Wasn't it IBM that made an optical memory cube?
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  11. #10  
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    Someone should invent a new kind of heat exchanger that should me more eficient. That should solve the problem.
    New materials are also coming : SiC is going to replace the common SiO2
    This together should let us have faster PC's

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    Forum Sophomore vslayer's Avatar
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    what if we were to use a refridgerator unit, attached directy to a heatsink, it would be much colder than a standard fan, but still nothing compared to liquid nitrogen cooling
    and so the balance of power shifts...
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  13. #12  
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    The heat pipes really work well. One of the links at the bottom of the page is a company that makes the LED lights and also they do cooling.

    http://www.enertron-inc.com/

    The pipes pull the heat away from the base using a liquid filled round pipe (oil?). The end result is far better heat transfer then just a large heat sink. Pretty much everyone does this now especially with the blade servers.
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    Forum Freshman kadmio007's Avatar
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    An air conditioning system is very complicated and requires to much space. Maybe a liquid refrigerating system could be useful, but whe don't know much
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    Forum Sophomore cleft's Avatar
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    Water cooling helps some. It can drop your cpu block temp by 10 degrees C or so. While that is not a huge drop it does show that those now with temp problems can find a way around.

    One of my computers at present is water cooled and has been in operation for several years without leak issues. About the only thing needed is cleaning the radiator fins, cpu cooling block, and refilling the water tank that loses water level because of evaporation. I am happy with the results of the cooling and it does enough for what I need.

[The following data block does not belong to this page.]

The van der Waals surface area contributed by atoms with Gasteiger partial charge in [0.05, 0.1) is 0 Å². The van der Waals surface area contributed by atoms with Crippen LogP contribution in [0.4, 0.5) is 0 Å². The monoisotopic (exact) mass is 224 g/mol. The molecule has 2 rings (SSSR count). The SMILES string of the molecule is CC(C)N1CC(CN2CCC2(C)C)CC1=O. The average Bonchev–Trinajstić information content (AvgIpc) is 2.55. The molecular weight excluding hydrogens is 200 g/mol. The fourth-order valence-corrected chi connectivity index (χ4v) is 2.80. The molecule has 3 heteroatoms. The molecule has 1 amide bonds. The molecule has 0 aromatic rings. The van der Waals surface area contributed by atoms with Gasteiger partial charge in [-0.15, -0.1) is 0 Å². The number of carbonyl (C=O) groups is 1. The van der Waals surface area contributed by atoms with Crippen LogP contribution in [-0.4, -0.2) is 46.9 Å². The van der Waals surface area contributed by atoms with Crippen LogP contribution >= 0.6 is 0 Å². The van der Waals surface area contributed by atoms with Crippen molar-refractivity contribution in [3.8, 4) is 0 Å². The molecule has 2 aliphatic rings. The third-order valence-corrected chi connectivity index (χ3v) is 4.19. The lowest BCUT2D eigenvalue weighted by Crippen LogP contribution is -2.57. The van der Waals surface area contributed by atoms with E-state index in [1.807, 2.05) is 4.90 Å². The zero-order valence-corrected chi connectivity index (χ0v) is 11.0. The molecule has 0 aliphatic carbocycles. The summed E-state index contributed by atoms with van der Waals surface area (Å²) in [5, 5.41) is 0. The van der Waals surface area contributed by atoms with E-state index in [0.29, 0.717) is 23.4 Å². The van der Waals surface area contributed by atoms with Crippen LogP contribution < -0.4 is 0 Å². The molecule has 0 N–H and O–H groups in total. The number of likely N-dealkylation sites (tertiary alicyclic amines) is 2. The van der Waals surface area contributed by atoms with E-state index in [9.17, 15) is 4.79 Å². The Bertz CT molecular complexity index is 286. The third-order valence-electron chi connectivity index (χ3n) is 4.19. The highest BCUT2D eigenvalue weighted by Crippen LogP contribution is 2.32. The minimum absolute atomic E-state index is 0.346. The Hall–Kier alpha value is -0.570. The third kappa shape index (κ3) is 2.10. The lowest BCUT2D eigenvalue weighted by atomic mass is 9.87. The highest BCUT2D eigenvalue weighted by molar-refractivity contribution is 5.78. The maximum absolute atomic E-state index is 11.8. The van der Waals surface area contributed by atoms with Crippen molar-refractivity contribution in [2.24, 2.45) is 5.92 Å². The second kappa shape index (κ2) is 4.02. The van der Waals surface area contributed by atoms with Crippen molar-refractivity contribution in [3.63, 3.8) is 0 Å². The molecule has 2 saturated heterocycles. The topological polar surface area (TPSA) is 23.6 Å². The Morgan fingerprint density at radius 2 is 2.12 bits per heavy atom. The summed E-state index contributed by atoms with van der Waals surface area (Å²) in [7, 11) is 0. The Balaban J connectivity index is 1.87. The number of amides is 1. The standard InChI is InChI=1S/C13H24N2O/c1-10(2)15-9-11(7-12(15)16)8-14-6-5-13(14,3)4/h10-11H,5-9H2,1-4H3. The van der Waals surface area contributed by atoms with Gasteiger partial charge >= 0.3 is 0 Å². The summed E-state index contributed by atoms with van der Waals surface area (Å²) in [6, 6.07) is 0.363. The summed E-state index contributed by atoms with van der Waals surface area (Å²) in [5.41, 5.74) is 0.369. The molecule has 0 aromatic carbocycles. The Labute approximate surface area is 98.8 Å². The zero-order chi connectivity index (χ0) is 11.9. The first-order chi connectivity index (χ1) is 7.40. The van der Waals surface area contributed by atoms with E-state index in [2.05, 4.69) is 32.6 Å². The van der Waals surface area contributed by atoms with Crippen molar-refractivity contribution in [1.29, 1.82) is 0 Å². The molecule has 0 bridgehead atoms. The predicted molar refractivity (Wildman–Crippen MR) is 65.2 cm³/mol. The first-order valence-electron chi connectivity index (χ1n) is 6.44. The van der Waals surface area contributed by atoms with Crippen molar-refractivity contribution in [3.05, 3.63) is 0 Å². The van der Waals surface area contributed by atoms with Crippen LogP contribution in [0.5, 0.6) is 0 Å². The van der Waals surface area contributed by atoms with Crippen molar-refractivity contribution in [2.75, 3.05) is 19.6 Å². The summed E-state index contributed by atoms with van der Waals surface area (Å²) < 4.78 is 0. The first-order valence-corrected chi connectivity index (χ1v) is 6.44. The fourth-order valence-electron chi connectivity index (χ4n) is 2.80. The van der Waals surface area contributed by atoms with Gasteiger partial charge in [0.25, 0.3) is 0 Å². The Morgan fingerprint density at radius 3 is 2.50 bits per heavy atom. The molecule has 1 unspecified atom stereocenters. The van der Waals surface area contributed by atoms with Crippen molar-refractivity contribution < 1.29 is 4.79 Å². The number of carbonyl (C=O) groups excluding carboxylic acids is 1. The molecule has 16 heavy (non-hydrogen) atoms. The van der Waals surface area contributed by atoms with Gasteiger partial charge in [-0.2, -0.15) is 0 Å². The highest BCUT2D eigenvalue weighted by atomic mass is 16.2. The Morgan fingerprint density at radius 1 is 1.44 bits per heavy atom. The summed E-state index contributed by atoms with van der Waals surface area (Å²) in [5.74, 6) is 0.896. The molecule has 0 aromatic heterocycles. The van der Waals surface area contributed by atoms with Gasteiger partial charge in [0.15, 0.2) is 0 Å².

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    "The present is theirs ; the future, for which I really work , is mine." Nikola Tesla
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  17. #16  
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    Quote Originally Posted by Clarky
    http://www.technologyreview.com/articles/05/07/wo/wo_072205burns.asp?trk=nl
    Kind of cool, so long as it doesn't leak. Water is conductive, liquid metal is another story.
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  18. #17  
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    I think now it time to make more efficent chips. It is great to have all this clock speed but a AMD and Apple have been trying to say for years it is how you use it. I think multicore and 64 bit is now going to start taking off. I think companies are going to move past clock speed and start advertising effieceny. I think how much heat it make and how much power it uses are going to start becoming selling points.
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    I read an article recently in Scientific American about computers based on grids of nano-wrires, which could be considerably faster than modern transistor-based chips. I'm pretty sure it was theoretical, and that issue has now gone AWOL, so I am unable to give any more details. Sorry.
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  20. #19  
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    I've read some really sick things about quantum computing - look it up if you haven't heard of it, you'll be amazed at the projected speeds. The projected leap in speed for a quantum computer compared to the fastest computers that exist today is unreal.
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  21. #20  
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    I tried to write an assembly line to pipeline analogy, but there's just too much to go into without writing a full essay on this. The short and sweet is that cycles per second aren't everything, there are other ways of improving speed. The latest, greatest, processor from Intel, the Core 2 Duo, is only about 2.1GHz, but it's much more powerful than its 3.2GHz predecessors.

    The other thing someone posted in this thread which I have to correct; quantum computers will not be used for general computing! They can simulate quantum physics very quickly, and factor primes, but they can't be used for playing Quake 4 or running a spreadsheet. (At least, not nearly as well as our silicon based computers.)
    I think high performance software will become more parallel whereever it can, and chips will use less and less power and get more and more portable; and most importantly I think we will see interpreted/very high level languages completely replace low level C type languages for all but the most processor intensive tasks, but I think we'll start to see the upper bounds of performance in a few years.

    Is this so terrible though? I've got a 1.5GHz Celeron M and I simply don't need anything faster. I know you can say "well back in the days of DOS we didn't need anything faster", but I can't see anything revolutionizing desktop computing any more. I hope I'm wrong, but I don't know where it's supposed to go from here.
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  22. #21  
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    im running a 3000+ amd 64 in my pc, but my motherboard can take dual core processor. if i run the fastest amd dual core, what the intel Ghz equivalent roughly?